Photo by Eric Poluhovich

The crowd had been waiting eagerly the entire night for Chiodos to take the stage. The lights dropped, and you could barely hear the intro audio track over the fan’s screams. The band energetically opened with their new single “Ole Fishlips Is Dead Now,” and fans responded to the musicians in the same way- by rocking out. The band’s intensity continued with fan favorites “The Undertaker’s Thirst for Revenge is Unquenchable” and “There’s No Penguins in Alaska,” complete with Owens jumping into the audience and crowd walking. Chiodos continued to switch back and forth between new songs and old, soon playing another new song called “We’re Talking About Practice.” The album had barely been out for two and a half weeks, and fans were singing along to some of the newer songs louder than some of the band’s older, more popular songs.

Photo by Eric Poluhovich

The set took a short break with softer songs “3 AM” and “Under Your Halo,” but picked back up again with “The Words ‘Best Friend’ Become Redefined.” More heavy songs followed, and Owens asked the crowd to get involved by chanting lyrics and participating in a wall of death. The songs were angry, but Owens had a positive message to go along with many of them. He told fans that no matter how difficult, it’s important to be yourself. He said that we can always improve ourselves to be better people. He also told the audience to think of the people in their lives who have put them down, and to yell at the top of their lungs to release their anger, because it’s not healthy to hold on to. After a few more, the band finished their set with a two song encore. At the very end, Owens walked to the front of the stage and yelled, “Tell your friends Chiodos is back!” He dropped the mic, the band took a bow, and everyone walked off stage. And with that, Chiodos was back. In fact, it felt almost as if they had never left.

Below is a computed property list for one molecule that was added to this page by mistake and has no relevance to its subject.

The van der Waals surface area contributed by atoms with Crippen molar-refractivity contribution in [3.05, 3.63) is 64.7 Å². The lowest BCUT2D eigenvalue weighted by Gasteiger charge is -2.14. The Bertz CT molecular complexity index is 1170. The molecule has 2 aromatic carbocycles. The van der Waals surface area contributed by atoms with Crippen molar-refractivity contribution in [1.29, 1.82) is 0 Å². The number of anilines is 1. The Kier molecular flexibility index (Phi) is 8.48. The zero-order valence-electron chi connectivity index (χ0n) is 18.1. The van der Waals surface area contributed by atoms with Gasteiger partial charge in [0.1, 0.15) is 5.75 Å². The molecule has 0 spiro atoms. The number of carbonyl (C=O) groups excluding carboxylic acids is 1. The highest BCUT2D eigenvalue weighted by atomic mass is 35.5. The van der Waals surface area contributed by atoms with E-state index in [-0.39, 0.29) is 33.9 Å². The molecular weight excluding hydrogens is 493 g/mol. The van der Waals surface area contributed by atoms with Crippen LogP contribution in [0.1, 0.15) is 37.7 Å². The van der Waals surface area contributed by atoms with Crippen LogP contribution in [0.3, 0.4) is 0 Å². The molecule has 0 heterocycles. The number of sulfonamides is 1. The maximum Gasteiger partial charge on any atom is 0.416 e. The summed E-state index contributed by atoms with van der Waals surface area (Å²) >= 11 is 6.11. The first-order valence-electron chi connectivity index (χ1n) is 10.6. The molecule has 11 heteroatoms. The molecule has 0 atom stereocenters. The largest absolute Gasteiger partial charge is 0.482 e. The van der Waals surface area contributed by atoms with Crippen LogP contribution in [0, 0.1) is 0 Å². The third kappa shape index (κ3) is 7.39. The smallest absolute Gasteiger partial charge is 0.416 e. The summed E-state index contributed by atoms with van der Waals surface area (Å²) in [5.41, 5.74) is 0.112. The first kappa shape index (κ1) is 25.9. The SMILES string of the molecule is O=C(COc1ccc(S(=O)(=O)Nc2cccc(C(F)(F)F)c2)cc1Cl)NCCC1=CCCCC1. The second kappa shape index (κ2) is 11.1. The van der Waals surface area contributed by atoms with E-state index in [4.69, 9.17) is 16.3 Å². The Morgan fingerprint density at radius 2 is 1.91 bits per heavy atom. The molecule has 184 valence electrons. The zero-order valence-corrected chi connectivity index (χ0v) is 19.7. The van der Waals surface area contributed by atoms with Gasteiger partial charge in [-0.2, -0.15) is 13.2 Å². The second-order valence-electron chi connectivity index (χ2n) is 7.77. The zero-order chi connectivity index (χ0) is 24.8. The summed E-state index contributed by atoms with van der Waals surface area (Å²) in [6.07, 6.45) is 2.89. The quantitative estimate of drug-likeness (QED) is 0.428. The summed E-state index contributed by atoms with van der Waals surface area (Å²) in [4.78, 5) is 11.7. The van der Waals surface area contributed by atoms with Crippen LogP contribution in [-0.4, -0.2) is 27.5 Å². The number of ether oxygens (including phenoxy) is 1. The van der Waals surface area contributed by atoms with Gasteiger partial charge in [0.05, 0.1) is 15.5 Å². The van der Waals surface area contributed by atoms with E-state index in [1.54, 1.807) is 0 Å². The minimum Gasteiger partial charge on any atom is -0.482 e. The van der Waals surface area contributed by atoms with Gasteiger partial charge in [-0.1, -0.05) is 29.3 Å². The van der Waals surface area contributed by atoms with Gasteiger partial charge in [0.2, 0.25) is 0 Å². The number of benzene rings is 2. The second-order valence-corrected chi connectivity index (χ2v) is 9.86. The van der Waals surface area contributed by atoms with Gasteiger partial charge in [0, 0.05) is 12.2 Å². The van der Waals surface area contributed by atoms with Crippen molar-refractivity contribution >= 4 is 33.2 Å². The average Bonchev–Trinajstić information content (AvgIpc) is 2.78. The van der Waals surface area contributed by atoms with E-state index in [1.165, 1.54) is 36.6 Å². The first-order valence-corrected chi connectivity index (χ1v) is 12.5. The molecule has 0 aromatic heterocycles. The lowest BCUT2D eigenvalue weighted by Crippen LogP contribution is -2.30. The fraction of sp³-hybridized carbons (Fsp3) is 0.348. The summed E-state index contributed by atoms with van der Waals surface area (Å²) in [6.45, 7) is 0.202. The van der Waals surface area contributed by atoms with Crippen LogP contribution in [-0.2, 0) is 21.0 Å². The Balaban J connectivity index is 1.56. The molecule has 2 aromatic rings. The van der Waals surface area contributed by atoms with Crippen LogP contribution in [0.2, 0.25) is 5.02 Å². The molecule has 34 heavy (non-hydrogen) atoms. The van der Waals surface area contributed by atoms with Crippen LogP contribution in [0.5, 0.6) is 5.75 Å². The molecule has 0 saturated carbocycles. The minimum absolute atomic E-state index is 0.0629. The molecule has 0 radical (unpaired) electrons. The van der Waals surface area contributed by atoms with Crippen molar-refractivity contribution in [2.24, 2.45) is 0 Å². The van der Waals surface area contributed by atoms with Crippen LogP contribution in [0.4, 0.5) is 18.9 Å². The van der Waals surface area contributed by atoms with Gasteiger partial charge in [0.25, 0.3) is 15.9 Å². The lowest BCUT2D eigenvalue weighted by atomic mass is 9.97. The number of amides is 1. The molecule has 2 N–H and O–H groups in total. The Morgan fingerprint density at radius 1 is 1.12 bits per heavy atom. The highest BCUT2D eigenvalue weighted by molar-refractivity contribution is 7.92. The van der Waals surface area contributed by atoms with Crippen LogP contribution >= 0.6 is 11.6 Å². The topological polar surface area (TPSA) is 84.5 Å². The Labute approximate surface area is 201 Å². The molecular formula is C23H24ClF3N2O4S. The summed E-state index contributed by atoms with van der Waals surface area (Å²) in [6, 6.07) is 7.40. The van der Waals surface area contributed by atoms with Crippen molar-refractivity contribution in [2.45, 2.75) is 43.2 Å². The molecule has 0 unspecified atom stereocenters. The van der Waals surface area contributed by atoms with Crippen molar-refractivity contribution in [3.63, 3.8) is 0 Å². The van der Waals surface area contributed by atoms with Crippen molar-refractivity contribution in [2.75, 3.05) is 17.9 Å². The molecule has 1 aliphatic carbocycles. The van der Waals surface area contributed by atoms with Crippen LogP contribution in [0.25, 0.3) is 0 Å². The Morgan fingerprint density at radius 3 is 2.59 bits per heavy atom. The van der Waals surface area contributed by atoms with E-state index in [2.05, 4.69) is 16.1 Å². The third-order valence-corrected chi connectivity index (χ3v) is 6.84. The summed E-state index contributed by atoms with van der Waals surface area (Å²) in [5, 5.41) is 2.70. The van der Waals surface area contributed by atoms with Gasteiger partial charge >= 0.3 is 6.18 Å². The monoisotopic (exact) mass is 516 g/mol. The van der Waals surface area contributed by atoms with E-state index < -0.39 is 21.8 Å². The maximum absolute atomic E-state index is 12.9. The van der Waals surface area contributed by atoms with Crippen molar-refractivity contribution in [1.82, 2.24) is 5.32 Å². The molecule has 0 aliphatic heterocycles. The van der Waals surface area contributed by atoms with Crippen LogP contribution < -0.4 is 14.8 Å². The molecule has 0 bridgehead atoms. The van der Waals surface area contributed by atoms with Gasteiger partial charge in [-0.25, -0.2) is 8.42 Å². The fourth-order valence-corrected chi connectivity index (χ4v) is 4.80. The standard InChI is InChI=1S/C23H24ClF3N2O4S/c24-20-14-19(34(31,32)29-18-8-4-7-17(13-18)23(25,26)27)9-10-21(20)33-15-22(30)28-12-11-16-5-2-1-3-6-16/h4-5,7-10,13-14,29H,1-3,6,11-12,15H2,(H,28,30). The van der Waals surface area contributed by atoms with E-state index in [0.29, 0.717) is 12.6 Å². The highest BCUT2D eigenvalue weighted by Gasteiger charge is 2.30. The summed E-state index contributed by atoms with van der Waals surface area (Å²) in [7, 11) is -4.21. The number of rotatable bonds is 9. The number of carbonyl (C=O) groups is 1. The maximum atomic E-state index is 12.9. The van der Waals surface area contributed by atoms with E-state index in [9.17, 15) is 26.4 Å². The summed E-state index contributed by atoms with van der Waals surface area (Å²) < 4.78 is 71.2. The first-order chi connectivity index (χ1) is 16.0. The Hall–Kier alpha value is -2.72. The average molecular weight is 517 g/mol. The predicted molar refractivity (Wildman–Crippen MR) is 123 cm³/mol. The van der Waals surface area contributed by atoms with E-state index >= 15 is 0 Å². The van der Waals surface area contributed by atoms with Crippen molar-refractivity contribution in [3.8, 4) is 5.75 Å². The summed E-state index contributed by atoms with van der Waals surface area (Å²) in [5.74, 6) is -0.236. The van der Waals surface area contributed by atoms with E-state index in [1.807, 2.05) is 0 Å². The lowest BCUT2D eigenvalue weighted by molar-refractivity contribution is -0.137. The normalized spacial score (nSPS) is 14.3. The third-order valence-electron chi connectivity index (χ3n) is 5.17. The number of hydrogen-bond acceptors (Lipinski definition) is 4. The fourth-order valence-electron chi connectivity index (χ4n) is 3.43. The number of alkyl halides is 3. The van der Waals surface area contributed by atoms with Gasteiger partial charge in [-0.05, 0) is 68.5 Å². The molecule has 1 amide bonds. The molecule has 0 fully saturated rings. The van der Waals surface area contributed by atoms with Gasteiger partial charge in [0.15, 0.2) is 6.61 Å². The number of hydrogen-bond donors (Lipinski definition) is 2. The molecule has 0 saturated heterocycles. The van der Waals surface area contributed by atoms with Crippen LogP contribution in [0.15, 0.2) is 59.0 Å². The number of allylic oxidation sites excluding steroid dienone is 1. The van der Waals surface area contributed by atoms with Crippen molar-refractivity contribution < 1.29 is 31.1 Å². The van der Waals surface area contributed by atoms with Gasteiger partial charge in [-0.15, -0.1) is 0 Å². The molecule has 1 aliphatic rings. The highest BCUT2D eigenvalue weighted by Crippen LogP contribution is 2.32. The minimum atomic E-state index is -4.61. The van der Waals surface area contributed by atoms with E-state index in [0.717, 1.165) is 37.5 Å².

’68, Our Last Night, Emarosa, Chiodos- all these bands have had some form of “new beginning”: Starting over with a new band, leaving your earlier career behind, finding a new singer, bringing back an old singer, and releasing new music. But even after all of the hardships, and potentially career ending events, each band seems to be back and stronger than ever. So tell your friends, because all of them are back.

See more pictures from the event here!

Photo by Eric Poluhovich